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Shower Pumps Explained

There is nothing quite like a powerful shower for awakening the senses in the morning or for helping us to unwind and relax at the end of a busy day. The majority of households now include at least one shower, with families more keen on showering than bathing because of the time-saving and sheer convenience it offers.

Posted on 11th June 2019, 2 minute read

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However, depending on the level of water pressure delivered to the property and whereabouts within the home the shower is situated, a shower pump may be necessary to deliver the level of water required and to prevent your powerful, rejuvenating morning shower being little more than a dribble.

That is because water is fed in an upwards direction into the hose and towards the shower head, resulting in the required spray which all requires gravity. Generally, the further the distance the water needs to travel, the more pressure it needs to get there. Water pressure is normally measured in bars and in UK homes is often low, meaning a shower pump will be required.

To determine whether or not you require a shower pump it is important to measure your home’s flow rate. This can be done by simply using a measuring jug and a stopwatch and recording how much water gathers in the jug in one minute. Turn all other water-based appliances, such as the washing machine and dishwasher off first. If it takes longer than 8 seconds to fill a 1-litre jug, then you have a poor flow rate likely due to low water pressure.

Regardless of which shower type you opt for or how large your showerhead may be, to enjoy a powerful, invigorating showering experience a shower pump will be required.

What is a shower pump and which kind do I need?

A shower pump increases the volume of water that is pumped through the pipes resulting in a more powerful shower spray. Deciding which type of shower pump you need will depend on several factors, including whereabouts in your home the cold water storage is located, whether the shower is below or above the cold water storage and whether or not the temperature of the shower water needs to be boosted, or if it is already balanced.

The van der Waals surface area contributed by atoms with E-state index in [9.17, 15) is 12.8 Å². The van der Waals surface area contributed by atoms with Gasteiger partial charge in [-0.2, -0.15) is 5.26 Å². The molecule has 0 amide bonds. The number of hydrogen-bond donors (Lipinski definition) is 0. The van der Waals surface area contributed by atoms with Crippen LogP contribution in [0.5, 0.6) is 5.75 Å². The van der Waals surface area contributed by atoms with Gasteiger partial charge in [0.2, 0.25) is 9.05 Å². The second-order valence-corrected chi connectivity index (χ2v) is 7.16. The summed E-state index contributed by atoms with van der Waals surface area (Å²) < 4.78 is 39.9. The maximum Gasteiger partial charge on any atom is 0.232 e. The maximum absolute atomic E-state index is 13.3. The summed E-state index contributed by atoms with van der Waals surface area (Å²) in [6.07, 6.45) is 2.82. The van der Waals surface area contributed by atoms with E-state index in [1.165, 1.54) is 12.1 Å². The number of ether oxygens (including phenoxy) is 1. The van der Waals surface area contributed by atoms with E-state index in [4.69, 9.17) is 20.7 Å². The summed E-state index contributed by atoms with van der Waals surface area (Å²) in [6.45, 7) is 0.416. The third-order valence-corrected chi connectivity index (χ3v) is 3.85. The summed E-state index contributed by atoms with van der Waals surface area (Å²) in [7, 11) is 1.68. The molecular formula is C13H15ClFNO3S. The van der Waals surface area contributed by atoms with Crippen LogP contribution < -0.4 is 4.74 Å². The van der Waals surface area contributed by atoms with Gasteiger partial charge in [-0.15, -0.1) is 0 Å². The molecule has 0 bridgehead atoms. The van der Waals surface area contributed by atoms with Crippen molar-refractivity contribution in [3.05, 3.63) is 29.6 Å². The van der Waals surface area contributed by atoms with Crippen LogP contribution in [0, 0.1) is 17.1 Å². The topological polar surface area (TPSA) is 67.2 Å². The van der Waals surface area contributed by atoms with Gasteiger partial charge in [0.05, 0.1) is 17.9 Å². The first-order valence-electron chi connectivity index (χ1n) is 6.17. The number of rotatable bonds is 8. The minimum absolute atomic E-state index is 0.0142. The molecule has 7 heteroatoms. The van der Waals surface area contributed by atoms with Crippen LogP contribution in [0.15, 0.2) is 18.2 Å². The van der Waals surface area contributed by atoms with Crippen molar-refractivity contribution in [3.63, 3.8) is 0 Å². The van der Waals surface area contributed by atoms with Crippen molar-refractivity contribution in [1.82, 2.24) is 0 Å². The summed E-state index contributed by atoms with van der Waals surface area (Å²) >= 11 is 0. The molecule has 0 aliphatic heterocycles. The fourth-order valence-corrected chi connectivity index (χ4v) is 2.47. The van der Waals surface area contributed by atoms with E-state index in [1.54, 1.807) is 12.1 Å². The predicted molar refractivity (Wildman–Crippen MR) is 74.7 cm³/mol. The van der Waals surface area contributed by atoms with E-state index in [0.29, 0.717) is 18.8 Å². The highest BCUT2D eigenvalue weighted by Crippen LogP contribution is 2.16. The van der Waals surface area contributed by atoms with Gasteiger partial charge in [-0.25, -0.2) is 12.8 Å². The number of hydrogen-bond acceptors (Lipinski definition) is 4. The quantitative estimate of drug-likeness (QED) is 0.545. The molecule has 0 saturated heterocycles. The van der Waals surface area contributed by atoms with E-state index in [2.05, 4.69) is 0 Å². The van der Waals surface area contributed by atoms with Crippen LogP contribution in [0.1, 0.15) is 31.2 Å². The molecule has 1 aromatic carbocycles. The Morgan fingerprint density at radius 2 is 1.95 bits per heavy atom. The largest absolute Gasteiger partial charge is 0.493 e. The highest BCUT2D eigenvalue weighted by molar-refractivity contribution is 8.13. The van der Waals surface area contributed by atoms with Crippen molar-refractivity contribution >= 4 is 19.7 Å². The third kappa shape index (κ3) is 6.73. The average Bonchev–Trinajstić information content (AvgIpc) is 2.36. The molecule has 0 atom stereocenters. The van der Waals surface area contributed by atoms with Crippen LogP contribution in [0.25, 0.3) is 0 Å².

If the cold water storage tank is above the shower head, perhaps located in the loft, then a positive head shower pump will be needed. Alternatively, if the shower head is level or above the cold water storage tank, perhaps in a bathroom as part of a loft conversion, a negative head pump will be necessary.

Shower pump pressure ratings explained

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All shower pumps have a pressure rating, each suitable for varying shower conditions. 1 bar shower pumps, for example, are ideal for small shower heads while a 2.5 or 3 bar shower pump is best for power showers and larger shower heads. Look out for the pump’s flow rate too, though as that will determine the number of litres per minute it can pump out at the given pressure.

Should I purchase a twin or single shower pump?

The answer to this question will depend on if you want to boost both or one of the hot and cold supplies. A single shower pump is designed to improve just one feed, usually, the hot water feed although it can be used for cold water feeds and mixed water feeds.

Twin shower pumps, such as the Stuart Turner pumps available from Building Supplies Online, on the other hand, are a popular option as they increase the pressure in both hot and cold water feeds. This ensures that both supplies are boosted to the same level which is particularly effective for mixer showers, giving you greater control over the temperature when showering.

With your home’s flow rate established it will be time to decide on whether to purchase a standard or universal shower pump. Standard shower pumps are ideal for boosting the flow in open vented hot and cold systems, as long as there is a minimum gravity flow of 0.6 litres per minute and a positive head present.

If you are unsure whether you have a negative or positive head then a fully automatic, universal shower pump may be the better option. As it is fully automatic, a universal shower pump will perform under both positive and negative head conditions and doesn't require a minimum gravity flow of water to work.

A final consideration when it comes to shower pumps is the level of noise they make. Obviously, the quieter the better, particularly if the shower is to be used early in the mornings and last thing at night, but if the pump does prove too noisy then perhaps consider fitting a noise reduction kit or setting a timer so the pump is only active during certain hours of the day.

Once fitted, a shower pump will ensure that the whole family can relax and enjoy a rejuvenating shower.